Another problem with wireless is there is less network capacity. To get around this service providers impose data caps on users. Most fibre connections have uncapped plans. Wireless users get a set amount of data each month.

Although some fixed wireless data plans are generous, life is not carefree when you have to limit, say, your television viewing towards the end of the month to be sure of having enough data left for other uses.

Rugby World Cup

These issues could come to the fore during next year’s Rugby World Cup. Spark and TVNZ won the broadcast rights. Spark intends to stream games, the technology is like Netflix. We love the game nationwide, but Rugby’s heartland is rural New Zealand. Will fixed wireless networks cope when every connection on a tower is streaming high-definition television? Spark doesn’t say so in public, but some insiders have voiced fears about how this might go.

Wireless plans often cost as much as fibre plans. They offer less. Not a lot less. Yet on a like-for like basis they are more expensive than fibre plans. The extra cost may be an annoyance, but it doesn’t put a customer on the wrong side of the digital divide.

There’s a handy proof for this. Spark offers fixed wireless to customers everywhere on its network: rural and urban. Thousands of city dwellers have chosen fixed wireless.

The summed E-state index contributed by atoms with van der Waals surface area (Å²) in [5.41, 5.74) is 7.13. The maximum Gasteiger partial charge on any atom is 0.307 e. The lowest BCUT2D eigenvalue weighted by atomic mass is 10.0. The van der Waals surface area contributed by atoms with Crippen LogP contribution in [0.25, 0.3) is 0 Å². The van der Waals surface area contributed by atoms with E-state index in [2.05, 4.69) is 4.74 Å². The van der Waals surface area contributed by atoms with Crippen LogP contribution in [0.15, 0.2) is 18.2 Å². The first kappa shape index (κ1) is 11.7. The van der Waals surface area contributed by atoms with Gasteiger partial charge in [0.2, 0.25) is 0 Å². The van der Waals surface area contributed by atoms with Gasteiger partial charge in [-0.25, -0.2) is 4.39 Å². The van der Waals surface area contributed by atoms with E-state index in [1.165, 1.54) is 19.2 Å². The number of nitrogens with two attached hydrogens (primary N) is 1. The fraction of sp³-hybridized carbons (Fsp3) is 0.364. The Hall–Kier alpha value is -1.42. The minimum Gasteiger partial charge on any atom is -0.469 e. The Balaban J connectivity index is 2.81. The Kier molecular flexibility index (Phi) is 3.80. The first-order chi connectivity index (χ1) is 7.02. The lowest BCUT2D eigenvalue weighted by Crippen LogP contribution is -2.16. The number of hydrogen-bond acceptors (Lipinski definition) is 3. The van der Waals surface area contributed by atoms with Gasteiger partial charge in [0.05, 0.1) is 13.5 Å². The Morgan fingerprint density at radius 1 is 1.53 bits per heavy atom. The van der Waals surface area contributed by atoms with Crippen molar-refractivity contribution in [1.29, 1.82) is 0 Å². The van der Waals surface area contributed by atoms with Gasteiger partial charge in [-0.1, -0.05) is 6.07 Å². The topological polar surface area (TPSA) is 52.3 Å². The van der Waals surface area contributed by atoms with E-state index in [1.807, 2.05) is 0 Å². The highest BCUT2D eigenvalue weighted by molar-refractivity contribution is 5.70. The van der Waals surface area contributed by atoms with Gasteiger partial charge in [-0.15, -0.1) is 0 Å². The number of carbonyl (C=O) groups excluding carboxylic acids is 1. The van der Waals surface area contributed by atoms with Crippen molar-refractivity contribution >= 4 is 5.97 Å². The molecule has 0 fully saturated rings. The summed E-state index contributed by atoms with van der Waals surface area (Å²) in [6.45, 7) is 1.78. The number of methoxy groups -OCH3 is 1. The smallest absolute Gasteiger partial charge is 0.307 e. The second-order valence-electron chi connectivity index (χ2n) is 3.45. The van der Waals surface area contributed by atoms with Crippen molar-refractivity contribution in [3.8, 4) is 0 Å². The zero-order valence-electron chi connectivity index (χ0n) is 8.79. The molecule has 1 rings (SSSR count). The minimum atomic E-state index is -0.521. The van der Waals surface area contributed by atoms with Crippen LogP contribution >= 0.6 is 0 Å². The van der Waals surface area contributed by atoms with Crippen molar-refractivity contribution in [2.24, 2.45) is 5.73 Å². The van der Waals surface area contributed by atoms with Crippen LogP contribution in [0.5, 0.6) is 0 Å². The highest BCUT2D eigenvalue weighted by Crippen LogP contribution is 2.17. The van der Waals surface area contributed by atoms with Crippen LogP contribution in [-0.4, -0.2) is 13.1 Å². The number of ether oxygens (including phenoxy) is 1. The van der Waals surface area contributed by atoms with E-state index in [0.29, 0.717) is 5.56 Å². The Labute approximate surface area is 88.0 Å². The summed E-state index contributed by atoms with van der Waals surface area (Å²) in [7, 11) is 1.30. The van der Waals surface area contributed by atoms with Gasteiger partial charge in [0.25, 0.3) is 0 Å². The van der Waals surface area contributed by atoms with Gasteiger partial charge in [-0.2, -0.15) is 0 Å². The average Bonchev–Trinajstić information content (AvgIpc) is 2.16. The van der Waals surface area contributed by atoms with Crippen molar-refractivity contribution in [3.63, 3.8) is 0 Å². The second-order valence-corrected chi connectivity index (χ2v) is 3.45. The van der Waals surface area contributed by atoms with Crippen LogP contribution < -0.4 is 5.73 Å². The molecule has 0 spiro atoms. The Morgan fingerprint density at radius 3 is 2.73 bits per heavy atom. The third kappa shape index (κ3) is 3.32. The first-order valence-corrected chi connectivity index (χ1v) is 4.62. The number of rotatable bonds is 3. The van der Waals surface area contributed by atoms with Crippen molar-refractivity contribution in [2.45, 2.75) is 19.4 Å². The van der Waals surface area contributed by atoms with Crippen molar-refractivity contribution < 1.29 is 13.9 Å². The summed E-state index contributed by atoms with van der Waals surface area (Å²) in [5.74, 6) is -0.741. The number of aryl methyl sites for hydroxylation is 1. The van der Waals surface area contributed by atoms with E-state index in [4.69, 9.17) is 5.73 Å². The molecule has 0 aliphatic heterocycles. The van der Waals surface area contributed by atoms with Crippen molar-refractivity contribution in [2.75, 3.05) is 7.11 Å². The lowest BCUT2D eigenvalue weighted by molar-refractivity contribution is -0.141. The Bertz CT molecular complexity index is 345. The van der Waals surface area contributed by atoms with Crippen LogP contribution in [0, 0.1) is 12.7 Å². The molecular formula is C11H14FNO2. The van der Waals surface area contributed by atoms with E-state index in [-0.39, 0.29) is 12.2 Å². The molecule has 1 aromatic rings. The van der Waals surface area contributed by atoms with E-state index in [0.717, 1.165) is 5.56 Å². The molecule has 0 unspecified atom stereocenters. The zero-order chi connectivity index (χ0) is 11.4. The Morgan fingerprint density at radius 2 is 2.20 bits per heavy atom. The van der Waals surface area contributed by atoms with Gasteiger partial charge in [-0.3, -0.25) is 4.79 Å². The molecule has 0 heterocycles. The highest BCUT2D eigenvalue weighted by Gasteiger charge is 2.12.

If fixed wireless was dreadful you’d hear more about it. There would be a lot of angry people. Sure, there are some unhappy fixed wireless broadband customers. Yet citizens aren’t marching on Spark’s headquarters with pitchforks and burning torches. For many people it’s not bad.

Fixed wireless broadband may be inferior to fibre, but people who have it are on the right side of the digital divide.

Not there yet

It isn’t quite that simple. There’s a limit to the number of connections a wireless tower can accommodate. This means its possible there are some rural users who can’t get a connection because their local tower is full. Carriers can add capacity, but it may not happen immediately. A handful of people may miss out.

A bigger issue is that fixed wireless broadband doesn’t reach all the last 13 percent of the population. Not yet. The exact number is hard to gauge. At the Rural Connectivity Symposium, someone said there could be as many as 100,000 homes still out of reach of RBI. That’s about 5 percent of total connections. I’m afraid I didn’t make a note of who said this.

Moving goal posts

There’s another aspect to this. A decade ago when the Rural Broadband Initiative was being set up, the aim was 5Mbps. That’s enough for web surfing, email and movie downloads. Today’s acceptable broadband threshold is the 30 to 40Mbps needed to stream HD video. RBI towers can and do deliver these speeds. Wireless internet services providers do a terrific job getting connectivity to remote places.